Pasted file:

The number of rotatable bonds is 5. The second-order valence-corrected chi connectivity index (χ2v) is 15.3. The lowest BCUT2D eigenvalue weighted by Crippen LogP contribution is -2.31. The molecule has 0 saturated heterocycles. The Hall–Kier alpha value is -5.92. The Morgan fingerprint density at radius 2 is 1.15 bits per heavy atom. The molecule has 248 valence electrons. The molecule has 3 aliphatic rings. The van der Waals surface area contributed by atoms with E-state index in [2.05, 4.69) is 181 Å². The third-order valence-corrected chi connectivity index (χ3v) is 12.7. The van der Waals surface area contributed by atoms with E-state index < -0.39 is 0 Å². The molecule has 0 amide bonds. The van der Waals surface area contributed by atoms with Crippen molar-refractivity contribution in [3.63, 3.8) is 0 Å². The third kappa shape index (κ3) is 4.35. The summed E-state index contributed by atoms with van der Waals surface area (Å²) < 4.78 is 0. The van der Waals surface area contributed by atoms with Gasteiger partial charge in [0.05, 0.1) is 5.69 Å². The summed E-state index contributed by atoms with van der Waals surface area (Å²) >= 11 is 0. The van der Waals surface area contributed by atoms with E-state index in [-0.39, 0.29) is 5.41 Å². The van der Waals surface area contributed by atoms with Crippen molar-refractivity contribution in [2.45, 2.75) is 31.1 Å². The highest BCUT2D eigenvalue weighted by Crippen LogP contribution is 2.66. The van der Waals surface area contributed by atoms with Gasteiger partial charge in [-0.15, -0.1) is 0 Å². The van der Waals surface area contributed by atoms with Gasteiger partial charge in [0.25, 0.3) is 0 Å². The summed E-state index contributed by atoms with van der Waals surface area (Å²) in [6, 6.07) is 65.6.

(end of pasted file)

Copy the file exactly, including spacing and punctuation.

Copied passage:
The number of rotatable bonds is 5. The second-order valence-corrected chi connectivity index (χ2v) is 15.3. The lowest BCUT2D eigenvalue weighted by Crippen LogP contribution is -2.31. The molecule has 0 saturated heterocycles. The Hall–Kier alpha value is -5.92. The Morgan fingerprint density at radius 2 is 1.15 bits per heavy atom. The molecule has 248 valence electrons. The molecule has 3 aliphatic rings. The van der Waals surface area contributed by atoms with E-state index in [2.05, 4.69) is 181 Å². The third-order valence-corrected chi connectivity index (χ3v) is 12.7. The van der Waals surface area contributed by atoms with E-state index < -0.39 is 0 Å². The molecule has 0 amide bonds. The van der Waals surface area contributed by atoms with Crippen molar-refractivity contribution in [3.63, 3.8) is 0 Å². The third kappa shape index (κ3) is 4.35. The summed E-state index contributed by atoms with van der Waals surface area (Å²) < 4.78 is 0. The van der Waals surface area contributed by atoms with Gasteiger partial charge in [0.05, 0.1) is 5.69 Å². The summed E-state index contributed by atoms with van der Waals surface area (Å²) >= 11 is 0. The van der Waals surface area contributed by atoms with E-state index in [-0.39, 0.29) is 5.41 Å². The van der Waals surface area contributed by atoms with Crippen molar-refractivity contribution in [2.45, 2.75) is 31.1 Å². The highest BCUT2D eigenvalue weighted by Crippen LogP contribution is 2.66. The van der Waals surface area contributed by atoms with Gasteiger partial charge in [-0.15, -0.1) is 0 Å². The van der Waals surface area contributed by atoms with Gasteiger partial charge in [0.25, 0.3) is 0 Å². The summed E-state index contributed by atoms with van der Waals surface area (Å²) in [6, 6.07) is 65.6.